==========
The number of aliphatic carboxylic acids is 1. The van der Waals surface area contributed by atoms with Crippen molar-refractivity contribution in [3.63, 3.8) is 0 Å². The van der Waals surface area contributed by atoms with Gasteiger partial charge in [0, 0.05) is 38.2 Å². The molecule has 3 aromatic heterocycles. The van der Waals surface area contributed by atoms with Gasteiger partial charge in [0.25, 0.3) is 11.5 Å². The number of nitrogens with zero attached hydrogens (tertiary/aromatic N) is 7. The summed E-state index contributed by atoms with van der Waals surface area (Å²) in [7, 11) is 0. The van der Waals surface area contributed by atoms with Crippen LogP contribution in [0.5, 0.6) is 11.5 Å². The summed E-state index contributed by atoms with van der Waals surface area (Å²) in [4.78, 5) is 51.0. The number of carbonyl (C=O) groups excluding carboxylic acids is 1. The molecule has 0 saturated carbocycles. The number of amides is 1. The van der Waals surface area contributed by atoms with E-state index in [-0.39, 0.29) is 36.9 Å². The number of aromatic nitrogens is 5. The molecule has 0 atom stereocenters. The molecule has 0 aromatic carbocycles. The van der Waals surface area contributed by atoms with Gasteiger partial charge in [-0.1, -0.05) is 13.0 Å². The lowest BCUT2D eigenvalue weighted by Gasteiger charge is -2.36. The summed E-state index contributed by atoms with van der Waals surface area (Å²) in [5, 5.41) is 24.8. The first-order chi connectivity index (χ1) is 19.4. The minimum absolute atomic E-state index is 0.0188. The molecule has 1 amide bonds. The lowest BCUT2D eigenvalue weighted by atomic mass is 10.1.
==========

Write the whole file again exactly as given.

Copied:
The number of aliphatic carboxylic acids is 1. The van der Waals surface area contributed by atoms with Crippen molar-refractivity contribution in [3.63, 3.8) is 0 Å². The van der Waals surface area contributed by atoms with Gasteiger partial charge in [0, 0.05) is 38.2 Å². The molecule has 3 aromatic heterocycles. The van der Waals surface area contributed by atoms with Gasteiger partial charge in [0.25, 0.3) is 11.5 Å². The number of nitrogens with zero attached hydrogens (tertiary/aromatic N) is 7. The summed E-state index contributed by atoms with van der Waals surface area (Å²) in [7, 11) is 0. The van der Waals surface area contributed by atoms with Crippen LogP contribution in [0.5, 0.6) is 11.5 Å². The summed E-state index contributed by atoms with van der Waals surface area (Å²) in [4.78, 5) is 51.0. The number of carbonyl (C=O) groups excluding carboxylic acids is 1. The molecule has 0 saturated carbocycles. The number of amides is 1. The van der Waals surface area contributed by atoms with E-state index in [-0.39, 0.29) is 36.9 Å². The number of aromatic nitrogens is 5. The molecule has 0 atom stereocenters. The molecule has 0 aromatic carbocycles. The van der Waals surface area contributed by atoms with Gasteiger partial charge in [-0.1, -0.05) is 13.0 Å². The lowest BCUT2D eigenvalue weighted by Gasteiger charge is -2.36. The summed E-state index contributed by atoms with van der Waals surface area (Å²) in [5, 5.41) is 24.8. The first-order chi connectivity index (χ1) is 19.4. The minimum absolute atomic E-state index is 0.0188. The molecule has 1 amide bonds. The lowest BCUT2D eigenvalue weighted by atomic mass is 10.1.